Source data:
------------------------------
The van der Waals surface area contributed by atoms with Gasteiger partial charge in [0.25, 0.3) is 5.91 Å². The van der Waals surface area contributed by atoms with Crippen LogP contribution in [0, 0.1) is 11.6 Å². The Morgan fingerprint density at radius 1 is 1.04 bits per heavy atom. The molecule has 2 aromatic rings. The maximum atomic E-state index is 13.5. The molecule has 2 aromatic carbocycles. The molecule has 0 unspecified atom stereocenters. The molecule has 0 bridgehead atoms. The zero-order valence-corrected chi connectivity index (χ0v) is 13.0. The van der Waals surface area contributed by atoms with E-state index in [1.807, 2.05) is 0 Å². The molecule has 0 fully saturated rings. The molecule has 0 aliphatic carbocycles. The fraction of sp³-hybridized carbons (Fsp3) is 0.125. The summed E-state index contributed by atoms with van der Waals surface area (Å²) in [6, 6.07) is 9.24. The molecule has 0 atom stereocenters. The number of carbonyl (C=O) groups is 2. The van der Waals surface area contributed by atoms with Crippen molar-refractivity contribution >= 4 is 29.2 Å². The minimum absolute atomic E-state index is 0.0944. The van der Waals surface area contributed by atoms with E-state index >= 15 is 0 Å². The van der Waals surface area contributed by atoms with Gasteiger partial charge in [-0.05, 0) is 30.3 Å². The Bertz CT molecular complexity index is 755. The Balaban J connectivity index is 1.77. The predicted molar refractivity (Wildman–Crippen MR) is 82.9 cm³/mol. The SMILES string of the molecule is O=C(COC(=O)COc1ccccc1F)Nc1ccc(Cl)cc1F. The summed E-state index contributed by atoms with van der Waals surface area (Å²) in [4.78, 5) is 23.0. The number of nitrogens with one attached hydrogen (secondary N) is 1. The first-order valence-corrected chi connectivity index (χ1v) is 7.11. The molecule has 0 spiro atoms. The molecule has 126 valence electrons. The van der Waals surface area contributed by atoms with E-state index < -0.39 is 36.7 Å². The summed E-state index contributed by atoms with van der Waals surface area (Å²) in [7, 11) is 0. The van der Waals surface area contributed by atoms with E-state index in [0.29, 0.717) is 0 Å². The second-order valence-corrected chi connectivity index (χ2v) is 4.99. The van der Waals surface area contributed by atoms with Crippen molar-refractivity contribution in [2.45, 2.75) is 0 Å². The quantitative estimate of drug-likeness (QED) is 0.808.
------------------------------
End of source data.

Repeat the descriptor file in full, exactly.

The van der Waals surface area contributed by atoms with Gasteiger partial charge in [0.25, 0.3) is 5.91 Å². The van der Waals surface area contributed by atoms with Crippen LogP contribution in [0, 0.1) is 11.6 Å². The Morgan fingerprint density at radius 1 is 1.04 bits per heavy atom. The molecule has 2 aromatic rings. The maximum atomic E-state index is 13.5. The molecule has 2 aromatic carbocycles. The molecule has 0 unspecified atom stereocenters. The molecule has 0 bridgehead atoms. The zero-order valence-corrected chi connectivity index (χ0v) is 13.0. The van der Waals surface area contributed by atoms with E-state index in [1.807, 2.05) is 0 Å². The molecule has 0 fully saturated rings. The molecule has 0 aliphatic carbocycles. The fraction of sp³-hybridized carbons (Fsp3) is 0.125. The summed E-state index contributed by atoms with van der Waals surface area (Å²) in [6, 6.07) is 9.24. The molecule has 0 atom stereocenters. The number of carbonyl (C=O) groups is 2. The van der Waals surface area contributed by atoms with Crippen molar-refractivity contribution >= 4 is 29.2 Å². The minimum absolute atomic E-state index is 0.0944. The van der Waals surface area contributed by atoms with E-state index >= 15 is 0 Å². The van der Waals surface area contributed by atoms with Gasteiger partial charge in [-0.05, 0) is 30.3 Å². The Bertz CT molecular complexity index is 755. The Balaban J connectivity index is 1.77. The predicted molar refractivity (Wildman–Crippen MR) is 82.9 cm³/mol. The SMILES string of the molecule is O=C(COC(=O)COc1ccccc1F)Nc1ccc(Cl)cc1F. The summed E-state index contributed by atoms with van der Waals surface area (Å²) in [4.78, 5) is 23.0. The number of nitrogens with one attached hydrogen (secondary N) is 1. The first-order valence-corrected chi connectivity index (χ1v) is 7.11. The molecule has 0 spiro atoms. The molecule has 126 valence electrons. The van der Waals surface area contributed by atoms with E-state index < -0.39 is 36.7 Å². The summed E-state index contributed by atoms with van der Waals surface area (Å²) in [7, 11) is 0. The van der Waals surface area contributed by atoms with E-state index in [0.29, 0.717) is 0 Å². The second-order valence-corrected chi connectivity index (χ2v) is 4.99. The van der Waals surface area contributed by atoms with Crippen molar-refractivity contribution in [2.45, 2.75) is 0 Å². The quantitative estimate of drug-likeness (QED) is 0.808.